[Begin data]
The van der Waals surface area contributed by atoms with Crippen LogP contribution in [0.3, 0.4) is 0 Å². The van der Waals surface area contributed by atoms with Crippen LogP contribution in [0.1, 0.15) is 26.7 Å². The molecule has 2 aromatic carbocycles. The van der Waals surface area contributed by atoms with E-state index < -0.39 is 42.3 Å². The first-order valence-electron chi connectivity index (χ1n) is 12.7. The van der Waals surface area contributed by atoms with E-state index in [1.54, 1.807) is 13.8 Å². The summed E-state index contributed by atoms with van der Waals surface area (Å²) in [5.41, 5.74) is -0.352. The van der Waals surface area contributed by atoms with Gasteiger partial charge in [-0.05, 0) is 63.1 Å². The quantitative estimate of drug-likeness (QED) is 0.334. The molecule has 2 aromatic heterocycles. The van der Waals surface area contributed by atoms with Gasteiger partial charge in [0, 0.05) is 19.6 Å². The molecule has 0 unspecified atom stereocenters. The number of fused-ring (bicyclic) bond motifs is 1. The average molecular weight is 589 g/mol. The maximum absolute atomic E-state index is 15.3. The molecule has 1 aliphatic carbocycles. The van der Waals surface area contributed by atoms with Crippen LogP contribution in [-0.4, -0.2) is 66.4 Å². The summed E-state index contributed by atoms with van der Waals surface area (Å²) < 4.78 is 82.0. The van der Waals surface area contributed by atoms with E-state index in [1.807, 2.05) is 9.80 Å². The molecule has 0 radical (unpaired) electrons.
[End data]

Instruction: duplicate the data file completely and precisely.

The van der Waals surface area contributed by atoms with Crippen LogP contribution in [0.3, 0.4) is 0 Å². The van der Waals surface area contributed by atoms with Crippen LogP contribution in [0.1, 0.15) is 26.7 Å². The molecule has 2 aromatic carbocycles. The van der Waals surface area contributed by atoms with E-state index < -0.39 is 42.3 Å². The first-order valence-electron chi connectivity index (χ1n) is 12.7. The van der Waals surface area contributed by atoms with E-state index in [1.54, 1.807) is 13.8 Å². The summed E-state index contributed by atoms with van der Waals surface area (Å²) in [5.41, 5.74) is -0.352. The van der Waals surface area contributed by atoms with Gasteiger partial charge in [-0.05, 0) is 63.1 Å². The quantitative estimate of drug-likeness (QED) is 0.334. The molecule has 2 aromatic heterocycles. The van der Waals surface area contributed by atoms with Gasteiger partial charge in [0, 0.05) is 19.6 Å². The molecule has 0 unspecified atom stereocenters. The number of fused-ring (bicyclic) bond motifs is 1. The average molecular weight is 589 g/mol. The maximum absolute atomic E-state index is 15.3. The molecule has 1 aliphatic carbocycles. The van der Waals surface area contributed by atoms with Crippen LogP contribution in [-0.4, -0.2) is 66.4 Å². The summed E-state index contributed by atoms with van der Waals surface area (Å²) < 4.78 is 82.0. The van der Waals surface area contributed by atoms with E-state index in [1.807, 2.05) is 9.80 Å². The molecule has 0 radical (unpaired) electrons.